Wintu / Wintun Indians

The traditional location of the Wintun Indians (aka Wetu or Wintu) was in the Greater Sacramento Valley in California.

The tribe consisted of three divisions — the Northern Division, or Wintu; the Central Division, or Nomelaki; and the Southern Division, or Patwin.

Their range is from approximately present-day Lake Shasta to San Francisco Bay, along the western side of the Sacramento River to the Coast Range.

Each of these tribes speak one of the Wintuan languages.

Linguistic and archaeological evidence suggests that the Wintun people probably entered the California area around 500 AD from what is now southern Oregon, introducing bow and arrow technology to the region (Golla 2011: 205).

Their name derives from ‘wintuh’, meaning person, which the people called themselves.

They lived in domed-shape tule mat grass houses or huts.
The Wintun men first created a circular willow framework. The size was about 7 – 10 feet in diameter and about 7 feet high.

The women harvested the long green stems of tule or other reeds that were dried over several weeks. After the grass had dried, the  women weaved and sewed the rushes into rectangular mats about 2 feet wide.

The mats were sewn together with dogbane (Indian hemp) and tied to the willow frame. An opening in the roof created a smoke hole. The doors of the Wintun grass houses always faced towards the east and were built in sight of water.

The clothes worn by the Wintun men varied according to the seasons. During the hot summer months the men wore a breech cloth or simply went naked.

In the winter months warm clothing was needed and their winter clothes were made from the hides of animals such as deer (buckskin), elk, squirrel, rabbit and wildcats.

The Wintun clothing and garments included fur robes and cloaks, shirts, wrap-around kilts, mitts and leggings that were often decorated with fringes.

They wore one-piece moccasins with a front seam whilst hunting or traveling, but went barefoot in the warmer weather.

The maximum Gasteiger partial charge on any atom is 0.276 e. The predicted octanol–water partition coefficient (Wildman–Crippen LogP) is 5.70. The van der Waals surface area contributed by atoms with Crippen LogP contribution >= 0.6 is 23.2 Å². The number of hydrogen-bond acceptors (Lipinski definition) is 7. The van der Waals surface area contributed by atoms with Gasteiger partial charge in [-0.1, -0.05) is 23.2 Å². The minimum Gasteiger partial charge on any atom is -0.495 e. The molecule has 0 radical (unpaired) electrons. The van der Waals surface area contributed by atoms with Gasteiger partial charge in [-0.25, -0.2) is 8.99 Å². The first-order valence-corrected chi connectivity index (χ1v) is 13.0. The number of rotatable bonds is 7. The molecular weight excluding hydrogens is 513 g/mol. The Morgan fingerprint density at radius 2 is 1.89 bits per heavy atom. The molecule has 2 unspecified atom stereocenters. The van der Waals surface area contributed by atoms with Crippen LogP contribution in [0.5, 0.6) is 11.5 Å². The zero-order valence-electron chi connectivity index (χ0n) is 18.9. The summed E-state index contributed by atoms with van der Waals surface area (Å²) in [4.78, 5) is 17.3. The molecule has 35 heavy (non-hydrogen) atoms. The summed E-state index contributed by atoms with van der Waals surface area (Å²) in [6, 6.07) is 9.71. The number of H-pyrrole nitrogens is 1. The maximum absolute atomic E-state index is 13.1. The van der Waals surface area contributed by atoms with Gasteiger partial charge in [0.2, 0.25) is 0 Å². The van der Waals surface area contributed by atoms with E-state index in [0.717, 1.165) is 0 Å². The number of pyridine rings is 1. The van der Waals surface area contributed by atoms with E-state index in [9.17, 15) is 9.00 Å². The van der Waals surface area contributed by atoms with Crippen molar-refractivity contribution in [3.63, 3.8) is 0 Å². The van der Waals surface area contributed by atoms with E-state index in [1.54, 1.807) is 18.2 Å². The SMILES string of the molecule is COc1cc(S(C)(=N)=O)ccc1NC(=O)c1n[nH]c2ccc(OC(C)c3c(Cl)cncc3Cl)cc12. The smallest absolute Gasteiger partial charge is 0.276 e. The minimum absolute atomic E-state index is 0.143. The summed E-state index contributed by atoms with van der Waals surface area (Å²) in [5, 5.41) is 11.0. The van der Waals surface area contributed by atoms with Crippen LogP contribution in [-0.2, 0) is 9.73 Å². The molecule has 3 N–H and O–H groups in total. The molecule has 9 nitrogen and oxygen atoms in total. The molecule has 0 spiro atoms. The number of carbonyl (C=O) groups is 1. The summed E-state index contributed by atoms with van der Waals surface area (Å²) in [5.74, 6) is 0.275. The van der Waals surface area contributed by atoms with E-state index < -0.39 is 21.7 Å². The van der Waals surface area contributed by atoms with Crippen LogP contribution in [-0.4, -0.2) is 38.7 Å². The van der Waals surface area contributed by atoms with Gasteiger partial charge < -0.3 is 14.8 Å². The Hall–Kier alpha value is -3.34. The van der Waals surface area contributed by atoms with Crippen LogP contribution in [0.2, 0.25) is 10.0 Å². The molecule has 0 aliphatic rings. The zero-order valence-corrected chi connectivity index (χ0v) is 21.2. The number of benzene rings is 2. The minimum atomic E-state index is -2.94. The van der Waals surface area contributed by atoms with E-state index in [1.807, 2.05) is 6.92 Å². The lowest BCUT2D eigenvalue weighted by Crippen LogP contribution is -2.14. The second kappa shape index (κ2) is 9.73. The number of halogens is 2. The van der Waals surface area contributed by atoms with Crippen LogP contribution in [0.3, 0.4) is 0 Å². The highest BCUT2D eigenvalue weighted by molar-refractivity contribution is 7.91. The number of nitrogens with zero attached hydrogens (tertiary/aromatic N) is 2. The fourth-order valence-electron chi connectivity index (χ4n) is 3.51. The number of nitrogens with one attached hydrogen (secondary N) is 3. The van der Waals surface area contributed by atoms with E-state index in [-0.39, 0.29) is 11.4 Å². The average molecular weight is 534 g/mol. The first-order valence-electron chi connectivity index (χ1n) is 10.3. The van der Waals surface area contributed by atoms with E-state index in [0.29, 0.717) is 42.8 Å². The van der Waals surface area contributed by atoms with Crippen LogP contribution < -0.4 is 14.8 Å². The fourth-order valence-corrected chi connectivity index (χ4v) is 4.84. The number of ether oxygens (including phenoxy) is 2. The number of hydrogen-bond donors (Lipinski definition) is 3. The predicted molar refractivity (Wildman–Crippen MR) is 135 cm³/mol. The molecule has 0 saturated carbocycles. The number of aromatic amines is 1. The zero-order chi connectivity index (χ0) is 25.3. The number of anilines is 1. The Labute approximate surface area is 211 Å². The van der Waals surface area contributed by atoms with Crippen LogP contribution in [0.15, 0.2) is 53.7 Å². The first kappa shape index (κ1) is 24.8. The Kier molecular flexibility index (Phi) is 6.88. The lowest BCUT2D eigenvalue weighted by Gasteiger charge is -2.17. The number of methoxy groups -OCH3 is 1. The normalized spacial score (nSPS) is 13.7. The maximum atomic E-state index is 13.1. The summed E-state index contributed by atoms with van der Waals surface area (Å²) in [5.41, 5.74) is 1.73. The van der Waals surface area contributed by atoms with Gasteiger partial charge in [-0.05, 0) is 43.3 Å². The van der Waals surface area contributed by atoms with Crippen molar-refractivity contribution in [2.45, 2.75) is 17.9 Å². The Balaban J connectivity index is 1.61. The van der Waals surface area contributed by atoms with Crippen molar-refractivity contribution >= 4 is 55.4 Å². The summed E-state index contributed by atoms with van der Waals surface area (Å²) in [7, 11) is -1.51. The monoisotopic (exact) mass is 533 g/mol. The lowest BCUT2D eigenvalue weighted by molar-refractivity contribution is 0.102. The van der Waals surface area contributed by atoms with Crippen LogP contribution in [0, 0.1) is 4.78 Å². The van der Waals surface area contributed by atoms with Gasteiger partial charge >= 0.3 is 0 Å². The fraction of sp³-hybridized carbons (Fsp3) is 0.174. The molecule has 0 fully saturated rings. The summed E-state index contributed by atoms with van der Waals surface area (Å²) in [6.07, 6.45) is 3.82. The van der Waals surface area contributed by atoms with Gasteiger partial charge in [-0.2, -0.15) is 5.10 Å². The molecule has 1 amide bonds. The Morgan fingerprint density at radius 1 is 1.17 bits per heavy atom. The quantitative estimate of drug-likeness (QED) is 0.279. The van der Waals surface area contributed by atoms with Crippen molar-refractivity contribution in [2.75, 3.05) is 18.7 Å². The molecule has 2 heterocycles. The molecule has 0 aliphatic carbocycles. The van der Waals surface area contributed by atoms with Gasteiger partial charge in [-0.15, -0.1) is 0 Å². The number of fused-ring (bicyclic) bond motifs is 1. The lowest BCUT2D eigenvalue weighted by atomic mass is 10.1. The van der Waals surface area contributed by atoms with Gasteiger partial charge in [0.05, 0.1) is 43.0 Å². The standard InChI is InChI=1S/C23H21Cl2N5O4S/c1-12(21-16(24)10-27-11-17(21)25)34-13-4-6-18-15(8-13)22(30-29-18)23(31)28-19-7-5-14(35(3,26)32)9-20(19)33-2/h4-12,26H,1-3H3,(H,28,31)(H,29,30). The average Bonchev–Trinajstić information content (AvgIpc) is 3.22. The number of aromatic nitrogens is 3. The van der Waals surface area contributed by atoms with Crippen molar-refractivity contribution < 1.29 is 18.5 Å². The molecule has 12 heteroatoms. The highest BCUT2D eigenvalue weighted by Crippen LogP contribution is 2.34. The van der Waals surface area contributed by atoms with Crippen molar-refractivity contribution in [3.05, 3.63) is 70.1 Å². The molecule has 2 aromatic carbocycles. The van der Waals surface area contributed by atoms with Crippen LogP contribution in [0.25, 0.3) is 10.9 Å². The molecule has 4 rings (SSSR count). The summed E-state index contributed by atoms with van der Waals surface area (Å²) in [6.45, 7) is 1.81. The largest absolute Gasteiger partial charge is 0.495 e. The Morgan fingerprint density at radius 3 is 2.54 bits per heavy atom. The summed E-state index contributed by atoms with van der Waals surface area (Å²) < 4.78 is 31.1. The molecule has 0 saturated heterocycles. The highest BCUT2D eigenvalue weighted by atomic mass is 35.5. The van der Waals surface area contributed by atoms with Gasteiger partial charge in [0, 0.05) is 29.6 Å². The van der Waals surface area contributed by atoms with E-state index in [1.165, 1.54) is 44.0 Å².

The clothes worn by the Wintun women included blouses and front and back aprons made of shredded willow bark.

Their dress fell to calf length and were belted and fringed. Special clothes were strung with ornaments, tassels and porcupine quills.

Twined tule sandals or moccasins covered their feet in the winter and they wore fur robes to keep out the cold.

They were neighbors to the Yana tribe, with whom they frequently traded.

The Wintun fished for salmon along the McCloud and Sacramento rivers. They also fished for Steelhead trout along the upper Trinity River. They utilized broad dugout canoes for fishing.

They Wintun hunted animals such as deer, elk, chipmunks, rabbits, squirrels, quail, mountain sheep and bear, and also ate insects such as crickets, grasshoppers, caterpillars and dried locusts.

The weapons made by the Wintun included the use of Obsidian that was abundant throughout the Wintun territory and was used to make arrowheads, spear points, knives, and various tools and scrapers.

The Wintun used a form of body armor made from hard elk hide and slender sticks wrapped together and worn by the warriors.

Acorns were a primary staple of their diet, which they ground and cooked into a mush or used as a flour to make bread, and they also gathered buckeye nuts, hazel nuts, bulbs, seeds, roots and grasses for food.

The enemies of the Wintun were the Shasta, Klamath and Modoc tribes.

The opening of the California trail brought wagon trains of white settlers who invaded the Wintun lands. The discovery of gold in California increased the number interlopes and gold rush settlers inundated their Wintun homeland.

The Wintun were fierce defenders of their diminishing lands but the numbers of their people swiftly diminished as they succumbed to European diseases such as measles, malaria, smallpox and influenza.

The white settlers encroached their lands using forests to build fences and settlements. They also brought herds of cattle that ruined the land.

Oak trees were cut down and acorns, a staple food of the Wintun, became very difficult to obtain.

Conflicts arose between the gold rush settlers and the Wintun Native Indians which resulted in several massacres of Wintun people which culminated in the Wintoon War.

Wintun Tribes Today:

Cachil DeHe Band of Wintun Indians of the Colusa Indian Community of the Colusa Rancheria
Cortina Indian Rancheria of Wintun Indians of California

Other California Tribes

Wintun Timeline